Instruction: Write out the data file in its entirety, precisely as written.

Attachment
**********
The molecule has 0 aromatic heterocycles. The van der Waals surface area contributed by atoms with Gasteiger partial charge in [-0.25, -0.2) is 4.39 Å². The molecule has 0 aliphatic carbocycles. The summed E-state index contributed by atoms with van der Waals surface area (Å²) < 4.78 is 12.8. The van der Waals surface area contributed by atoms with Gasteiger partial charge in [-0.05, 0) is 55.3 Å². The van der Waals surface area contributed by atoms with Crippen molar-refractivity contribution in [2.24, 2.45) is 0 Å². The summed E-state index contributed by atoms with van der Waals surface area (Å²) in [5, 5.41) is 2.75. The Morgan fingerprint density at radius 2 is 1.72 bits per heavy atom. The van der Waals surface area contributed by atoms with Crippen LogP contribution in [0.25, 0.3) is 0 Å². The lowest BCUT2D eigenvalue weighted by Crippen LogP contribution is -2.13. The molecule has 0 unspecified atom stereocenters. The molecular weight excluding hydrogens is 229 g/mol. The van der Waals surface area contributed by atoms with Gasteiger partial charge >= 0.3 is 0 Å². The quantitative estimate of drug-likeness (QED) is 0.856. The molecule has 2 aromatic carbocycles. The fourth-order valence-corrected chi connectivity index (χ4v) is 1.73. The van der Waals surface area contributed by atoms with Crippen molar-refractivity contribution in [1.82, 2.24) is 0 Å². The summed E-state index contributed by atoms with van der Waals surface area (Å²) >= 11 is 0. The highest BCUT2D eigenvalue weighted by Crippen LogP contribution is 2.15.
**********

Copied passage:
The molecule has 0 aromatic heterocycles. The van der Waals surface area contributed by atoms with Gasteiger partial charge in [-0.25, -0.2) is 4.39 Å². The molecule has 0 aliphatic carbocycles. The summed E-state index contributed by atoms with van der Waals surface area (Å²) < 4.78 is 12.8. The van der Waals surface area contributed by atoms with Gasteiger partial charge in [-0.05, 0) is 55.3 Å². The van der Waals surface area contributed by atoms with Crippen molar-refractivity contribution in [2.24, 2.45) is 0 Å². The summed E-state index contributed by atoms with van der Waals surface area (Å²) in [5, 5.41) is 2.75. The Morgan fingerprint density at radius 2 is 1.72 bits per heavy atom. The van der Waals surface area contributed by atoms with Crippen LogP contribution in [0.25, 0.3) is 0 Å². The lowest BCUT2D eigenvalue weighted by Crippen LogP contribution is -2.13. The molecule has 0 unspecified atom stereocenters. The molecular weight excluding hydrogens is 229 g/mol. The van der Waals surface area contributed by atoms with Gasteiger partial charge >= 0.3 is 0 Å². The quantitative estimate of drug-likeness (QED) is 0.856. The molecule has 2 aromatic carbocycles. The fourth-order valence-corrected chi connectivity index (χ4v) is 1.73. The van der Waals surface area contributed by atoms with Crippen molar-refractivity contribution in [1.82, 2.24) is 0 Å². The summed E-state index contributed by atoms with van der Waals surface area (Å²) >= 11 is 0. The highest BCUT2D eigenvalue weighted by Crippen LogP contribution is 2.15.